VQOTW: Deregistering where the trading premises has been opted unnecessarily

My client is a small independent retailer selling mobile phones and accessories, with turnover below the VAT registration threshold. Last year, in September 2018, they bought the premises they were occupying from their landlord. The landlord had opted to tax and the purchase price was £100,000 plus VAT. In order to recover the VAT, the client VAT registered and notified their own option to tax. The client’s turnover has remained below the threshold, and they have asked me whether they can deregister, and what the consequences of that would be.

The answer here is complicated by the fact that the client has opted to tax when there was no requirement for them to do so to be able to recover the VAT on the purchase of the property. There is a common misconception that a business must opt to tax to enable recovery of VAT incurred on the purchase of land or a building. This is not correct; while there are some circumstances when an option to tax is necessary, this is by no means always the case.

The basic criterion for claiming input tax is that the VAT has been incurred in the course of making taxable supplies. A business buying a commercial property with the intention of letting that property to tenants under a licence to occupy will be making exempt supplies unless they opt to tax their interest in that building. If they do not opt, input tax recovery will be restricted.

In the above example, the business is making a supply “of the land”. In this case, however, the client business has bought a property, which it will use itself to make taxable supplies of mobile phones and accessories. An option to tax is not required to make the retail sales taxable, and the client has no intention of making any supplies “of the land”. There was therefore no requirement to opt to tax to enable recovery of the VAT on the purchase of the building.

A business which is continuing to make taxable supplies is entitled to deregister if it is able to satisfy HMRC that its taxable turnover for the next 12 months will not exceed the deregistration threshold, currently £83,000. If your client’s historic turnover is below £83,000, and there are no anticipated changes to the business which would lead to an increase in turnover, it would be reasonable to expect that turnover will remain below £83,000. Where a business is continuing to make taxable supplies, the earliest date from which the application to deregister will be allowed is the date it was received by HMRC. A later date can be agreed, but not a retrospective date. HMRC are therefore likely to agree to deregistration from a current date.

The consequence of deregistration with an opted to tax commercial building on hand, on which input tax has been recovered, is that there will be a standard rated deemed supply on deregistration. Output tax based on the current market value of the building will need to be included on the final VAT return and paid to HMRC. Schedule 4, paragraph 8 of the VAT Act 1994 deems a supply of goods to take place when a person ceases to be a taxable person and has goods on hand which form part of the business assets and on which input tax has been allowed.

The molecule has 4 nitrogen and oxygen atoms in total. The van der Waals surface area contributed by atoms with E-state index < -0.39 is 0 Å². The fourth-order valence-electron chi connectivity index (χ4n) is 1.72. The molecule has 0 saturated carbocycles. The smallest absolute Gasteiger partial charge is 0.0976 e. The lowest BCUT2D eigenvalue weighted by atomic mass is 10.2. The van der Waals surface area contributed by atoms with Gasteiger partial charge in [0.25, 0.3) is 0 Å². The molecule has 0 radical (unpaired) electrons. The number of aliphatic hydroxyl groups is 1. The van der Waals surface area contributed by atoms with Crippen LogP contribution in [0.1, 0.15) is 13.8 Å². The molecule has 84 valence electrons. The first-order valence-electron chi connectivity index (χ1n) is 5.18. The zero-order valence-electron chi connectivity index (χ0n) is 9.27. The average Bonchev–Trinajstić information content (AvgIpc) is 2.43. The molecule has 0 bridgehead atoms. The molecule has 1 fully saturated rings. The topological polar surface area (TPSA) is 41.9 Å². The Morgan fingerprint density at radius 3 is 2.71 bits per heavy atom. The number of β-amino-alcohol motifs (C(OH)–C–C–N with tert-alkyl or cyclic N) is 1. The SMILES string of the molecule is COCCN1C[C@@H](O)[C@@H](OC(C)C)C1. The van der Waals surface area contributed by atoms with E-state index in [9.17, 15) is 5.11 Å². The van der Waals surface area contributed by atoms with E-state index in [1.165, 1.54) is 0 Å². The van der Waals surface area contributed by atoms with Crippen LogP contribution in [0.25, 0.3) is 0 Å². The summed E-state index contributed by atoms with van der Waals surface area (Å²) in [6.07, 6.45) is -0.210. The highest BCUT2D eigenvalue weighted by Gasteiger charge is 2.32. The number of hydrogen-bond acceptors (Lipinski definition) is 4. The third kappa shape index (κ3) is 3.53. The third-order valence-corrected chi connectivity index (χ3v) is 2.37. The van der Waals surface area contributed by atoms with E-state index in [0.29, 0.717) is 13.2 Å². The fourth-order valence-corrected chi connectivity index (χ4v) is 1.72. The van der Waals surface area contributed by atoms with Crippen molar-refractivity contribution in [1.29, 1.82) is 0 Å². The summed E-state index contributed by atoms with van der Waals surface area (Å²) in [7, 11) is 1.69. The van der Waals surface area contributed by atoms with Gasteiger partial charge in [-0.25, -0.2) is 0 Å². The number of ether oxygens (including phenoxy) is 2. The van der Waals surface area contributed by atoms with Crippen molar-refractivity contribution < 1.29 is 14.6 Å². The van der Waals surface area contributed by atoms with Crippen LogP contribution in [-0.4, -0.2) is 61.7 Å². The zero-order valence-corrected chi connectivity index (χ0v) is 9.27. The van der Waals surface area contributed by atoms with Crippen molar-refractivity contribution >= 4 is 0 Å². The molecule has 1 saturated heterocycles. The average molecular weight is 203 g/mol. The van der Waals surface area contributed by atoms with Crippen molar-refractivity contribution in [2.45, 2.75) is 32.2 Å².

HMRC VAT Manual VATSC03360 “Identifying a supply: Supplies of goods for no consideration: Goods which are business assets on hand at deregistration” provides detailed guidance on this matter.


The final point to note is that if this issue had been raised with the VAT Advice team at Croner Taxwise within six months of the effective date of the option to tax, it would have been possible for the option to be revoked. VAT Notice 742A : Option to Tax provides details of the conditions required to be met to revoke an option to tax within the six month “cooling off” period in section 8.1.2 and Paragraph F . The revocation is notified to HMRC on Form VAT1614C. The entity revoking must meet all of the conditions in 8.1.2 and one of the three conditions in Paragraph F (link below).


In your client’s case, they could have met all the conditions in 8.1.2 and condition 1 of Paragraph F. The option could have been revoked prior to deregistration, and therefore the deemed supply on deregistration would have been exempt.

As the building, at a purchase price of £100,000 plus VAT, is not a Capital Goods Scheme item, and the use of the building in the partial exemption year in which it was purchased was wholly taxable, there would have been no requirement to revisit the original input tax claimed. The client would therefore have been £20,000 (or more depending on the market value of the building on deregistration) better off.

This case illustrates the complexities of VAT and property. We highly recommend that property transactions are considered thoroughly before they take place to ensure that the best VAT position can be achieved.

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If you have a VAT query why not contact the VAT Advice Line on 0844 892 2470 to discuss the implications. Our team of experts have a wealth of experience and can also provide a written consultancy service at competitive rates.

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Senior VAT Consultant
0844 892 2470

Hilary has worked in VAT since 1997, including five years with HMRC as an Assurance and Enquiries Officer. She spent eight years as a VAT manager, initially with a mid-tier accountancy firm, followed by six years with PricewaterhouseCoopers.

She has both advisory and compliance experience, working with a wide variety of clients ranging from small owner-managed businesses, to not-for-profit organisations and large multinational corporations, on the full range of VAT technical matters.

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